Let’s hear it for Edith…

“I am patient with stupidity but not with those who are proud of it.”

Edith Sitwell

I’ll see y’all in the bar!




Filed under Metal Detecting

15 responses to “Ruminations and Twaddle…

  1. I better start posting my coins on eBay, ’cause after seeing the state of that NJ, I’m sure I will soon be a Millionaire!

    As for those that leave unsightly holes–shame on you! You all know who you are. I saw a bunch of “rogue holes” at a club hunt this past weekend, and it literally made me sick. You’ve got permission to hunt a historic area for the weekend, with only one rule–be neat, and cover your holes, but you found that request too difficult? WTF?

  2. BigTony

    Very cool find! And you are right that we all better be more careful of what we throw into our junk boxes.
    Covering our holes is just part of the hobby and it doesn’t take much effort, just crazy for folks to not believe in the Code.

  3. Be honest. How many of you looked up the word Twaddle?

  4. BigTony

    Dick, I thought it meant stuff we overlook, like unfilled holes after metal detecting!

    • Definition of twaddle
      a : silly idle talk : drivel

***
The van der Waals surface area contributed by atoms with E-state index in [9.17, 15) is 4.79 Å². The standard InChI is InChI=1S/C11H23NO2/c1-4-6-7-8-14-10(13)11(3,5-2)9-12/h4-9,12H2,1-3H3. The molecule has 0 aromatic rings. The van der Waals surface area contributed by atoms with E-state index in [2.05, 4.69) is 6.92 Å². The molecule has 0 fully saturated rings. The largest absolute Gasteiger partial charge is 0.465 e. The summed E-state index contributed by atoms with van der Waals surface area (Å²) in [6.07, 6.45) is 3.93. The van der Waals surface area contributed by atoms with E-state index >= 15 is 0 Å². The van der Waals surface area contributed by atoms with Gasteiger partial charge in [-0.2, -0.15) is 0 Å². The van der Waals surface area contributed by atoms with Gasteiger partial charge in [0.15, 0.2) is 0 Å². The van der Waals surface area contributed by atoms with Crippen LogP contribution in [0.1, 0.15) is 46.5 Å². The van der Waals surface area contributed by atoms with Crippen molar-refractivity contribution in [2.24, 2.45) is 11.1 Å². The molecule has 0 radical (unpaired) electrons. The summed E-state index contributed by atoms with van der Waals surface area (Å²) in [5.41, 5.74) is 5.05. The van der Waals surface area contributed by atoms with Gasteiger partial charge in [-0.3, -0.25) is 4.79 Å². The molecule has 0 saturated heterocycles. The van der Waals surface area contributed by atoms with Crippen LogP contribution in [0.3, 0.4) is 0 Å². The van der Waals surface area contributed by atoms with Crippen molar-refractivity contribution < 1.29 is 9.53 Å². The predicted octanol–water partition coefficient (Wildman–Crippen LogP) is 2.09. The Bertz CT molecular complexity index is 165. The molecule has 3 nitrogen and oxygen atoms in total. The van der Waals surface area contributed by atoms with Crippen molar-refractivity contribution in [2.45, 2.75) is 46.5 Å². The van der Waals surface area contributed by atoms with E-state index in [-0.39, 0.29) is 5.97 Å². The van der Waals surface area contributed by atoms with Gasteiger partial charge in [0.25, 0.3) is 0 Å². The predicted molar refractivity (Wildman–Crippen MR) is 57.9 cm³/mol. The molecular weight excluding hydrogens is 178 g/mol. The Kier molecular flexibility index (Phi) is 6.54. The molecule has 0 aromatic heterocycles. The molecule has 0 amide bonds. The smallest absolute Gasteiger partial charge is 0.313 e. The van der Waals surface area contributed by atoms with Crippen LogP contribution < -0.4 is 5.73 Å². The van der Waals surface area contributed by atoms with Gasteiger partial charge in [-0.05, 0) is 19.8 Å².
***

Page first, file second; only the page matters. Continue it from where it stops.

b : something insignificant or worthless : nonsense that idea is pure twaddle
      : one that twaddles : twaddler

  5. fastfrank

    Not me. I know twaddle. Although “diabolically opposed” had me scratching my head.

  6. Sadly we have to deal with unfilled holes all the time, and the most pathetic part of it all, is many times these are not newbies who just don’t know the ropes, but long-term, seasoned operators who damned well know better. Even if we had the kahunas, here in what’s left of the U.S. to put in place a Portable Antiquities Scheme as in England, it would soon be pulled due to the amount of damage American treasure hunters would do to the land, parks and pasture.

    I personally have given up on getting the masses to use a little common sense, and have gotten myself entangled with this subject time and time again, with this sort of thing; trying to stop it, calling people out on it, and have realized the hobby is just not viable here anymore. As with much else in the 21st Century, certain people just don’t care, and never will. It’s a me-me-me world and hit-and-run metal detecting is a symptom of the disease. The cure will probably be banning metal detecting…everywhere in the U.S. unfortunately.